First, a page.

Organic chemists do a heck of a lot of palladium-catalyzed coupling reactions. And there are lists of catalysts that go all the way down the page for them, for good reason. Some couplings are robust enough to give you product under all sorts of conditions, while others are ridiculously picky, and need just the right sort of liganded Pd to work well. (Then there are solvent effects, additives, and more).
Complicating all this is the way that commercial palladium catalysts themselves vary in quality.(I’ll insert a nonpaid endorsement for both Strem and Frontier Scientific for your palladium-coupling needs in general). Everyone who does these reactions knows that if you’re using good ol’ palladium “tetrakis” that it should be bright, pale yellow, and not orange or (God help you) brown. But some of the other catalysts can be a bit harder to evaluate. Here’s a paper on palladium acetate, and it has some details that may surprise many of its readers.
The authors, from Johnson Matthey, report that the traditional prep for palladium acetate can give material that’s contaminated with both polymeric Pd acetate and with a complex that has a nitro group substituting for one of the acetate ligands. The polymer has been less of a problem in recent years, they say, but many samples have the nitro species in them. So how different are all these species? The authors did the head-to-head comparison, with pure samples of each (and obtaining those is not necessarily straightforward).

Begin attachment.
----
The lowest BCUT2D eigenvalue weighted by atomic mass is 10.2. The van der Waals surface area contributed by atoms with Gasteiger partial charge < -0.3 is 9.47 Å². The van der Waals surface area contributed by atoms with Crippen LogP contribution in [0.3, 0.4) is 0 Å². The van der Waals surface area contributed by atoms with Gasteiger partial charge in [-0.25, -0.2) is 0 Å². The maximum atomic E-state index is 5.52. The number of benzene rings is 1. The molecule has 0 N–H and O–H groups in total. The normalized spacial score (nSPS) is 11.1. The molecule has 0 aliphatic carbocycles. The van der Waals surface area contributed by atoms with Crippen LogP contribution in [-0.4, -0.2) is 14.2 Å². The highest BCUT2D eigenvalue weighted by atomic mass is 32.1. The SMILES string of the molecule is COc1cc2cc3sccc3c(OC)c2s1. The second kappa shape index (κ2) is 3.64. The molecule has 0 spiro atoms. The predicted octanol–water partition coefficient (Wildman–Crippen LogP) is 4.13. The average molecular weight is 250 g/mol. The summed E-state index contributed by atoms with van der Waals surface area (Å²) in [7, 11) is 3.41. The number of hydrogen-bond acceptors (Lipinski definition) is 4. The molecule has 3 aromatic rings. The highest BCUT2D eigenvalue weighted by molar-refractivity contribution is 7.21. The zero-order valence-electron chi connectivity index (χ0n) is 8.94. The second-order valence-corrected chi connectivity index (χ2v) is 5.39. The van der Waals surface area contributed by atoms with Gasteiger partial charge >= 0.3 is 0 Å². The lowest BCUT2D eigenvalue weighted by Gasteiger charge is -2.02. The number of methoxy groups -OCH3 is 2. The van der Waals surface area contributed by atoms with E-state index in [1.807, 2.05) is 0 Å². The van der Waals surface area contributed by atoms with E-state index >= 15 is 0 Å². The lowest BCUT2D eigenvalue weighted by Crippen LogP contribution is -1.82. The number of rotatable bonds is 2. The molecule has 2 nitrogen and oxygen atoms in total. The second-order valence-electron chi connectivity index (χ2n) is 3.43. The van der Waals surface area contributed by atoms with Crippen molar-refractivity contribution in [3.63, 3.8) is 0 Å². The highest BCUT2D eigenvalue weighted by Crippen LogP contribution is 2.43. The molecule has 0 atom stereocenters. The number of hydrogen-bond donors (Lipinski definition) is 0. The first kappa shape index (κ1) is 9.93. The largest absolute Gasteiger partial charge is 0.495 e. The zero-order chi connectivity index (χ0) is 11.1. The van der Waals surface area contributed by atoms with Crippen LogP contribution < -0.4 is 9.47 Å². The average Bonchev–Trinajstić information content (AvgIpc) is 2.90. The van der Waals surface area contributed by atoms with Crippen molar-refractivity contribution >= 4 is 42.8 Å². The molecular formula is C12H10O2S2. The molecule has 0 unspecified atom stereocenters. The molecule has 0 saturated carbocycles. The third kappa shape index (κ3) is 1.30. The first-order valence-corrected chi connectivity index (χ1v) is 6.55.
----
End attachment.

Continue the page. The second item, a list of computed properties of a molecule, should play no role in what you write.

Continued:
In a series of Buchwald-Hartwig couplings (with morpholine and other amines), all three catalysts were effective. But the polymeric acetate was the best of the bunch, performing consistently at low catalyst loadings. This is particularly interesting, given that the stuff appears to be almost completely insoluble. In Suzuki couplings, lower-temperature runs showed the nitro-containing species to be best, probably because of its greater solubility. As the temperature increased, all three Pd catalysts were effective. Meanwhile, some test Heck reactions showed unexplained effects: with 2-bromothiophene, the nitro catalyst was definitely worse, but with 3-bromopyridine, all three worked fine. Finally, they looked at the formation of fancier palladacycle catalysts (such as third-generation BrettPhos). In this case, the pure Pd acetate complex was by far the best. The polymeric material did not give product at all, and the nitro complex gave a number of impurities.
Well, this sounds like the palladium chemistry we all know and love, doesn’t it? Each reaction has its own ideas about what it wants to do, for reasons that are generally unclear, and you can’t necessarily guess what might happen when you change some variable. If it weren’t for the way that these reactions do such useful bond formations, we’d never put up with this crap, but here we are. So add this one to your Puzzling Palladium file, and good luck with your next tricky coupling.